Field Report: Eighteenth-Century Literature Meets Twenty-First Century Tech


Rachel Schneider

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The weekend of March 21st, I was able to attend the annual meeting of the American Society for Eighteenth-Century Studies. While I always enjoy attending panels on subjects related to my academic research, another delight is seeing how other eighteenth-century scholars talk about teaching. Far from being stodgy or leather-elbow’d, the scholars on the SHARP panel “Wormius in the Land of Tweets: Archival Studies, Textual Editing, and the Wiki-trained Undergraduate” showed off projects and classroom pedagogies for teaching students about scholarly genres and book history practices.

Because SHARP is the Society for the History of Authorship, Reading & Publishing, many of the academics on the panel discussed what kinds of digital editing projects their students had accomplished. The digital edition is a great place to teach all kinds of scholarly labor: researching textual histories, deciding on a copy-text, making editorial and style decisions, writing footnotes and scholarly introductions, locating and incorporating contextual documents and academic research to provide background, as well as considering how to address and direct their work for a particular kind of audience.

On one hand, Dr. Stephen Gregg of Bath Spa University showed off online scholarly editions of Defoe’s The True-Born Englishman and A Hymn to the Pillory that his students created. What’s nice to see is that Gregg’s students themselves considered questions of accessibility: how can more people access high-quality editions? What kinds of audiences should the text and notes be prepared for? His students chose online delivery systems for their texts and even considered how the coding itself is a separate kind of text. They considered how to remix the eighteenth-century page online: one student opted to preserve the catch-words while the other used hyperlinks for the notation system. Each text includes a critical apparatus to explain its methodology as well.

On the other hand, Dr. Emily Friedman of Auburn University had her students create a proposal for a new critical edition of a text. They examined first editions of various period texts and discussed and examined critical editions like Broadview’s edition of Elizabeth Hamilton’s Memoirs of Modern Philosophers to think about what an edition could include. Her students then produced PDFs with sample statements of editorial style, critical introductions, and contemporary textual elements like book reviews. They also designed cover illustrations for their editions and wrote reflection pieces on how the cover represented the book. Her Prezi shows not only pictures of the completed projects but also the students from the class who successfully won a research award for their work.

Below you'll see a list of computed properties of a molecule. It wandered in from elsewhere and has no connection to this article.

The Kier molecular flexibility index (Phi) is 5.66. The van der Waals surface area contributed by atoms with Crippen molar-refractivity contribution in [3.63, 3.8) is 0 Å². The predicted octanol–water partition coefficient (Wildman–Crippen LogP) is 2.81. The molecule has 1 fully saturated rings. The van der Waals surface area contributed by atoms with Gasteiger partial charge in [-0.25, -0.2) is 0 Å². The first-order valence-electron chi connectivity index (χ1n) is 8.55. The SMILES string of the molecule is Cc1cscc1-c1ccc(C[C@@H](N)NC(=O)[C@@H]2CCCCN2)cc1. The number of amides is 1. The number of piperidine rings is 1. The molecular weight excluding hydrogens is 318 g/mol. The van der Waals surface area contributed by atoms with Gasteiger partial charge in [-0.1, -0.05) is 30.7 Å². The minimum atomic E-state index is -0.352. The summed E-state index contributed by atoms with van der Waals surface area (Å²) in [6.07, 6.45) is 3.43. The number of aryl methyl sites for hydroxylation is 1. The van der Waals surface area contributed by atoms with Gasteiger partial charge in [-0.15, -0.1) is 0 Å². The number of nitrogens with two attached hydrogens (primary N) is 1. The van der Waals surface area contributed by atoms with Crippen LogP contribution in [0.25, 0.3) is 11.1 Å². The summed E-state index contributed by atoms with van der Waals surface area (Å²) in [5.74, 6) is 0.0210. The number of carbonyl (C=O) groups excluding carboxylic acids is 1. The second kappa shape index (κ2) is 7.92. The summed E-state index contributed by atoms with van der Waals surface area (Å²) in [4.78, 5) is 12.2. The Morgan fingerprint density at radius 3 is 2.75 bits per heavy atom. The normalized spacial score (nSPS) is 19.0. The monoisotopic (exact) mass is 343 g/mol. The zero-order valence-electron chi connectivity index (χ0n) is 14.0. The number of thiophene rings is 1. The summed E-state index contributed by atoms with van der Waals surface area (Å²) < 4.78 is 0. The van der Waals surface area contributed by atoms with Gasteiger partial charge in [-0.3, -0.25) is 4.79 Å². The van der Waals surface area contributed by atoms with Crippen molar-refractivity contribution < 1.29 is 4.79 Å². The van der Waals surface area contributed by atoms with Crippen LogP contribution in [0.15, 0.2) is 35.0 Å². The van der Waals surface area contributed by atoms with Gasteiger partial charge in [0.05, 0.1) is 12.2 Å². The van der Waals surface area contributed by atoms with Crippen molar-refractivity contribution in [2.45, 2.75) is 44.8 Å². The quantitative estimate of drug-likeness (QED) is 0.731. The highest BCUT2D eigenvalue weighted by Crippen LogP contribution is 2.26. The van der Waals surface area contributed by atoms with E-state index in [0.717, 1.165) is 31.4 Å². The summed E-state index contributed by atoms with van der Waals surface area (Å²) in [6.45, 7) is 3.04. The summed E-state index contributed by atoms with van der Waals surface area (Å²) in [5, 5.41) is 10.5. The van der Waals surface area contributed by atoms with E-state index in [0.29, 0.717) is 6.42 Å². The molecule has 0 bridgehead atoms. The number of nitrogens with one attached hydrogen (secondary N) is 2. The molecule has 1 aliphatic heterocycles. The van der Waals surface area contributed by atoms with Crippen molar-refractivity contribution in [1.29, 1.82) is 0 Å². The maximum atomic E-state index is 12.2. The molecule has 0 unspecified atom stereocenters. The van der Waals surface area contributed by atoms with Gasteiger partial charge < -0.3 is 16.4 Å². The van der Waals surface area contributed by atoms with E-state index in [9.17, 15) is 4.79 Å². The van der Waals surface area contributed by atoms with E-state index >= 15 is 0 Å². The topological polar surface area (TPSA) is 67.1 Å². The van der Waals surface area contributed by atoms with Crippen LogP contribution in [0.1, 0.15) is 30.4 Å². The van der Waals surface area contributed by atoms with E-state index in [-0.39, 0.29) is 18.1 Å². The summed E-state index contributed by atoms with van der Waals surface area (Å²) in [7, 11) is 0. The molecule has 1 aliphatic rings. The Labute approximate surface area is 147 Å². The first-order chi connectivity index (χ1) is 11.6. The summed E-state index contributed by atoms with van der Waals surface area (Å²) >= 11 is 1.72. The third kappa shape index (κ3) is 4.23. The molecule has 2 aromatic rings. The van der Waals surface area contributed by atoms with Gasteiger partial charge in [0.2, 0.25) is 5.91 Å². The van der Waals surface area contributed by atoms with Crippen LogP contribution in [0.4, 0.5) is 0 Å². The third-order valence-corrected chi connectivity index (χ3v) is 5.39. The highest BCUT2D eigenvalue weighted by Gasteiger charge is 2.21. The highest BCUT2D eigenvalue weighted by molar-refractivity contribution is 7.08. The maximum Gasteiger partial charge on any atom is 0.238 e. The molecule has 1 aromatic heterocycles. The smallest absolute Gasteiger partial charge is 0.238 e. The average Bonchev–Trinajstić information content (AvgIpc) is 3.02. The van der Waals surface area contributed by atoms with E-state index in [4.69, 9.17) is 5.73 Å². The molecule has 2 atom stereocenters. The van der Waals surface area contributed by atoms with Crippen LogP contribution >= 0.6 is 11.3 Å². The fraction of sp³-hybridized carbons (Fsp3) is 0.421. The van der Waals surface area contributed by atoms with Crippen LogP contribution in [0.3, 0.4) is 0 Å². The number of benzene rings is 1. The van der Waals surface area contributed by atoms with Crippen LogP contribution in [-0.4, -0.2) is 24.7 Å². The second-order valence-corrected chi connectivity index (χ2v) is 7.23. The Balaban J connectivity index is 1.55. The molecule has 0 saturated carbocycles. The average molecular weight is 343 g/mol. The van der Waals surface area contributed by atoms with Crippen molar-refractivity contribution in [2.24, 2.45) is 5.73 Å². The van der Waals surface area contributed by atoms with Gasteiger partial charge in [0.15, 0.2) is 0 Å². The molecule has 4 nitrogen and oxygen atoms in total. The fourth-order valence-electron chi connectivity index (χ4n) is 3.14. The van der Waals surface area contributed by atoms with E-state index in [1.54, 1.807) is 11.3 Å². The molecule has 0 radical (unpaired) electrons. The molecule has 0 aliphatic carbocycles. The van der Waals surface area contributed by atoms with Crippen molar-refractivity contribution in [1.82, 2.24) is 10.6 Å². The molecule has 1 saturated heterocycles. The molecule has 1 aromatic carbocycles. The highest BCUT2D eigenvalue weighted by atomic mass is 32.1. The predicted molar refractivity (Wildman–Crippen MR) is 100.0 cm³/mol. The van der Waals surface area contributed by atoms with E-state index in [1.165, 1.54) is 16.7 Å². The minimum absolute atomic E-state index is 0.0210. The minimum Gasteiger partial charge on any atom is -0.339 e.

Interactions with physical books weren’t limited to research archives. Dr. Evan Davis of Hampden-Sydney College discussed how he taught students book history by asking them to take blog posts they had written for the class, revise them, then actually produce a physical book of them. As his course covered Gutenberg to Google, he forced students to embody a variety of experiences from book history, whether reading a book in different formats (iPad, Kindle, and book) or in different situations (by candlelight). What interested me in this was not only the consideration for how format and design affect the reading experience but also how students played around with the low/high tech concerns: one student printed his book with QR codes inside, so the reader could move from physical object to mobile browsing.

Finally, Wayne State University’s Dr. Lisa Maruca teaches the eighteenth century through media events like the publication of Samuel Richardson’s Pamela or the début of John Gay’s The Beggar’s Opera. Maruca then connected her concerns with public events with the students’ own public personas, encouraging them to choose a blogging platform like WordPress or Tumblr and develop their professional identity on the blog. Maruca got even the digitally resistant students thus to consider questions about design, intellectual property, and publicity through their own created persona, linking the past with the present.

As an eighteenth-century scholar myself who is likewise interested in increasing my students’ digital literacies alongside my own, joining the historical study of communication technology with how to conduct it in the present, such work is deeply inspiring.  If you’d like to learn more about the kinds of ideas exchanged at the conference, feel free to delve into the Twitter archive created by Ben Pauley.


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